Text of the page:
But Jets head coach Claude Noel didn’t try to sugarcoat things afterward, saying Pavelec’s superb play is the reason the team is actually 2-1 on the season.

There were sloppy parts to all three games so far and don’t kid yourself, the Jets could easily be 3-0 but it’s not a stretch to think they could be 3-0 either — with a bounce going their way, they could have stolen a way on Sunday too.

In the grand scheme of things, it’s just as well for the Jets.

No need to gloss over the areas of their game that need improvement — quicker starts will be a necessity, along with cleaning things up in front of their own net, not to mention doing a better job in terms of puck management.

The Jets made two lineup changes on Sunday and I’ve got no problem with either one. Grant Clitsome (lower-body) was cleared to play, so it was obvious he was going in for Paul Postma.

Clitsome had a tough night, finishing with two giveaways (officially) and two minor penalties and playing just over 15 minutes before he was benched for a good chunk of the final 10 minutes or so. One of those minors expired in the final minute of the second period and Clitsome was playing as a forward when the Jets failed to clear the zone and Cogliano tipped in the tying goal.

Again, it’s natural for a guy to try to do a little too much in his first game back and Clitsome is sure to get better as he plays more.

The other move saw a swap of enforcers, with Anthony Peluso inserted at fourth-line RW for Chris Thorburn, with Peluso taking only seven shifts for just under four minutes of ice time, picking up a shot on goal and a hit in limited action.

The Jets didn’t have a lot of guys going well on this night and surprisingly, the second unit of Mark Scheifele, Evander Kane and Devin Setoguchi — which produced three goals in Friday’s 5-3 win over the Los Angeles Kings — had no points and didn’t even register a single shot on goal.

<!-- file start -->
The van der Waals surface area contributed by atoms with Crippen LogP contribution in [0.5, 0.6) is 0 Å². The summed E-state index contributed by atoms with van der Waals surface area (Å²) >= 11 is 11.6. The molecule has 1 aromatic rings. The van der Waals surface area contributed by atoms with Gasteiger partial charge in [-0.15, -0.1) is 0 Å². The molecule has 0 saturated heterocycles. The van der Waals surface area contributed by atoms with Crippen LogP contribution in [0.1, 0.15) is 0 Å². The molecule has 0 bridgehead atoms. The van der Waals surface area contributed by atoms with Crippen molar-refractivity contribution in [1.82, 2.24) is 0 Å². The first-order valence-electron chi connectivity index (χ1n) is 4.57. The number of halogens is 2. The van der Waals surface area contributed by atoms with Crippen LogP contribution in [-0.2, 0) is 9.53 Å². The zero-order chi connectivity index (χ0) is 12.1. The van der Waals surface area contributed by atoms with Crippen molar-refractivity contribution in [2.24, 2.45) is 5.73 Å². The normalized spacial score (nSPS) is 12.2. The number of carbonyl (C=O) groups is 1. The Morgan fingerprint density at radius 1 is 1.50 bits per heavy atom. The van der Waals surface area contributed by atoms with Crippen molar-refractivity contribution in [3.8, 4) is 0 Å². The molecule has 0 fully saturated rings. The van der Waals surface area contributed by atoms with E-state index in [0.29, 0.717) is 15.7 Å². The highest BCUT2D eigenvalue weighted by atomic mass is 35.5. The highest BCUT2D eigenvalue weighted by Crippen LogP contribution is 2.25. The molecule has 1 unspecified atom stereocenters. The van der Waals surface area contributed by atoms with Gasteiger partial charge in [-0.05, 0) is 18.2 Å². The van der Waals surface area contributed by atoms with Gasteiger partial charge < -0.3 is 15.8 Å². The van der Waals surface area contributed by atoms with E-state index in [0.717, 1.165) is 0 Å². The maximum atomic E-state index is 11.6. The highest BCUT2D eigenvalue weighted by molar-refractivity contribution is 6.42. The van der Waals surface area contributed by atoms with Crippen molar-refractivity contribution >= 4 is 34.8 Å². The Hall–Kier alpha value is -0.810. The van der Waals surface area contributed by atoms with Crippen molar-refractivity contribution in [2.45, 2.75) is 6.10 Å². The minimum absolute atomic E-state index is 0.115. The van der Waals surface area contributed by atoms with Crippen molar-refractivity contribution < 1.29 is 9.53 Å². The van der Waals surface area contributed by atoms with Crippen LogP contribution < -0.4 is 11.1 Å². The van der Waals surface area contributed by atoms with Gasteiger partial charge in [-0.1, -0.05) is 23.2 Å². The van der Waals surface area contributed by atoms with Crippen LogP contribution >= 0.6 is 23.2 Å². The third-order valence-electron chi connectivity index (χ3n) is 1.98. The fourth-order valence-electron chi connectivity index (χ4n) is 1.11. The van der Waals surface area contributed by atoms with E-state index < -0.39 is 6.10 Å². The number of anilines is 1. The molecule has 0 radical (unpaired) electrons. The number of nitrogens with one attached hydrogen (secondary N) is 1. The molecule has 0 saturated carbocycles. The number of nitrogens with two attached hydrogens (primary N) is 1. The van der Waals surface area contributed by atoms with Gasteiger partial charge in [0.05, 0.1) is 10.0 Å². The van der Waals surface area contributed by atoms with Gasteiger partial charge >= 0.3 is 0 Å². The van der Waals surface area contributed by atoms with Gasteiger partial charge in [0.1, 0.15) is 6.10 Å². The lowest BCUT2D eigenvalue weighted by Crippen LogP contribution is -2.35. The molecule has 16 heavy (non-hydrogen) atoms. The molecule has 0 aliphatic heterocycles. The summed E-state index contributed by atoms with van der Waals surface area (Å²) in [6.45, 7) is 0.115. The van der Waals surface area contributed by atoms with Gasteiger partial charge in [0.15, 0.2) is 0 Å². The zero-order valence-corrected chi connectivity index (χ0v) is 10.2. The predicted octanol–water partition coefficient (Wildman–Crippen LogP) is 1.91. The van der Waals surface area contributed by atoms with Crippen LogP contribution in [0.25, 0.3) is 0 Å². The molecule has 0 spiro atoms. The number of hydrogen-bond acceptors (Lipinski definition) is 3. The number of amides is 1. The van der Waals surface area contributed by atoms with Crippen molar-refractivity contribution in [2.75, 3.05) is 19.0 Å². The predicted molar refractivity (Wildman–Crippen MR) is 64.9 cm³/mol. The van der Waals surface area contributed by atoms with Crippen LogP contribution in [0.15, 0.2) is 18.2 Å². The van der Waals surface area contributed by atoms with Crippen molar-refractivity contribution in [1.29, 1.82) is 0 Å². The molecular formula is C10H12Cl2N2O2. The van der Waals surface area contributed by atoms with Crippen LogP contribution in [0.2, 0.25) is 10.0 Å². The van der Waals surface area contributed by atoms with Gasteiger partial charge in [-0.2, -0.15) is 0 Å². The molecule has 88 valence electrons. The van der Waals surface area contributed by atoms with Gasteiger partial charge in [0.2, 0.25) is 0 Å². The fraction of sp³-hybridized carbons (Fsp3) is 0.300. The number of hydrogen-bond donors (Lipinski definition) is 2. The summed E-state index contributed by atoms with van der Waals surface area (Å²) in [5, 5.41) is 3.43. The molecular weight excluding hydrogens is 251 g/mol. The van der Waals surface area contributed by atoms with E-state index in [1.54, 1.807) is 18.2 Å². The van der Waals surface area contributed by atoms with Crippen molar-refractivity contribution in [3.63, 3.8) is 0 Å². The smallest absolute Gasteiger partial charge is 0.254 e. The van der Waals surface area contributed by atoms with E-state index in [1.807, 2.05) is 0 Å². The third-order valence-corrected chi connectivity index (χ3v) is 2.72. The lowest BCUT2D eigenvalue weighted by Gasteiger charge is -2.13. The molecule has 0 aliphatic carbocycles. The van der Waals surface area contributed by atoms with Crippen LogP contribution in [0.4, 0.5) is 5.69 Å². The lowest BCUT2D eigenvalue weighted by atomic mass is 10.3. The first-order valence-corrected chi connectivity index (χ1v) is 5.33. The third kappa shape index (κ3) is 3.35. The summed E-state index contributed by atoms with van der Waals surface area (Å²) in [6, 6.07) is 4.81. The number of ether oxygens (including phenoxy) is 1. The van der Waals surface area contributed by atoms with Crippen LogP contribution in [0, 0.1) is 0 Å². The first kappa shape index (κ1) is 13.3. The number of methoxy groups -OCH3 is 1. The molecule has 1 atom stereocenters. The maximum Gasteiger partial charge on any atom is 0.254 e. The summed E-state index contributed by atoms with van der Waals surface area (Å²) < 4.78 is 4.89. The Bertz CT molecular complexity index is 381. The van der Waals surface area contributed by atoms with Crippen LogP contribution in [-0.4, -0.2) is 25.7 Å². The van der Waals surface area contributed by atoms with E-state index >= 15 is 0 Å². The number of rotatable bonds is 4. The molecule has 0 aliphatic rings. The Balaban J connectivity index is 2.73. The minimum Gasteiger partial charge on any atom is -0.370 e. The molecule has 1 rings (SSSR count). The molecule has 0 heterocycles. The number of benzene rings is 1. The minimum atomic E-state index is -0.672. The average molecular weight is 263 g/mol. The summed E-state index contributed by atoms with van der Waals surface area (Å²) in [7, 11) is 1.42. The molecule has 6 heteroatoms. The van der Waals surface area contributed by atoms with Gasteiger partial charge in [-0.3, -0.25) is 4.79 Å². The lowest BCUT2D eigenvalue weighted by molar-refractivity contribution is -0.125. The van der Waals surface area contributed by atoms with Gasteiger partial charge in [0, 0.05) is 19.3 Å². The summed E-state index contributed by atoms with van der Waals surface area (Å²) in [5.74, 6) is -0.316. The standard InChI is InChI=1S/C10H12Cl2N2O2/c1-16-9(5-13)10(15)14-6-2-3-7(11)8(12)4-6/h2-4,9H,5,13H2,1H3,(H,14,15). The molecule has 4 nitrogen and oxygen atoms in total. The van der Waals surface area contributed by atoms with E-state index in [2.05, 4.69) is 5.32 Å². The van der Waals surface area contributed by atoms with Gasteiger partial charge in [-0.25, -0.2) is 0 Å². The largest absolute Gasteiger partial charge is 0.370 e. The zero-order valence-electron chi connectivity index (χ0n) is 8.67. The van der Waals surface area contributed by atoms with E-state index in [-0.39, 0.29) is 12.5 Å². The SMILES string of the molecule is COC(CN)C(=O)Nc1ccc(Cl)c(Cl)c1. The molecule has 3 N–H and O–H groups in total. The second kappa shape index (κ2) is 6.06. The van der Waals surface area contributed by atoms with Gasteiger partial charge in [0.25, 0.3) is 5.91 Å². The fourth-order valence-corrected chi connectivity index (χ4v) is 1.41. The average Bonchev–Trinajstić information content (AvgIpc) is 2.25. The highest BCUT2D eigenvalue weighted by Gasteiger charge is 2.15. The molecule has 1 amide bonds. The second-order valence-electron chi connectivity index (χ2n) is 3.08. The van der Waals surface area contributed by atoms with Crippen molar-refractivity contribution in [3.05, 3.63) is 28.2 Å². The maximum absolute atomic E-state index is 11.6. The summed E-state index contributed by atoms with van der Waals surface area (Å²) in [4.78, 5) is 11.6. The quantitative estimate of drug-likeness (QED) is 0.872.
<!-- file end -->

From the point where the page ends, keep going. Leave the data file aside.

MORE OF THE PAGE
Kane was double-shifted in an effort to get both himself and the unit with Olli Jokinen and Michael Frolik going, but to no avail — though Kane managed a game-high eight hits in this one as he kept up the physical side of his game.

Speaking of physical, I thought Dustin Byfuglien had another pretty steady game, with an emphasis on smart decision-making once again, playing a game-high 24 minutes and 44 seconds while finishing with two shots on goal, two hits and two blocked shots.

For the third consecutive game, the Jets power play scored a goal (Ladd’s redirection came with the man advantage) and for the first time this season, the Jets actually won the special-teams battle (1-0), though they lost the game.

One other area of concern was face-offs, as the Jets managed to win 24-of-59 (41%) and spent plenty of time chasing the puck instead of starting with it. Of the regulars, Olli Jokinen (45%), Jim Slater (43%), Bryan Little (29%) and Mark Scheifele (20%) were all below 50%, which simply isn’t good enough.

Again, this is not a sky-is-falling scenario for the Jets but a not-so-subtle reminder that there’s still plenty of work to be done until the team gets to the point where they’re playing the right way on a daily basis.

It was never going to happen overnight, folks.

It’s a long process and it’s one that’s really just beginning.

Be sure to check out the comprehensive package in Monday’s Sun and available online at www.winnipegsun.com, with stories from columnist Paul Friesen on Selanne’s return and sports editor Ted Wyman handled today’s game column and sidebar, while I focused mostly on our online stuff and the game strip. Rich Pope contributed a bunch of videos once again.

I’m off Monday and Tuesday but will check back in at MTS Iceplex on Wednesday before flying to Minnesota for Thursday’s game with the Wild.

Have a great start to your week.

Be sure to let me know what you like and what concerns you about the Jets’ 2-1 start in our comments section.

Not much else stood out about the Jets effort.

Categories: Hockey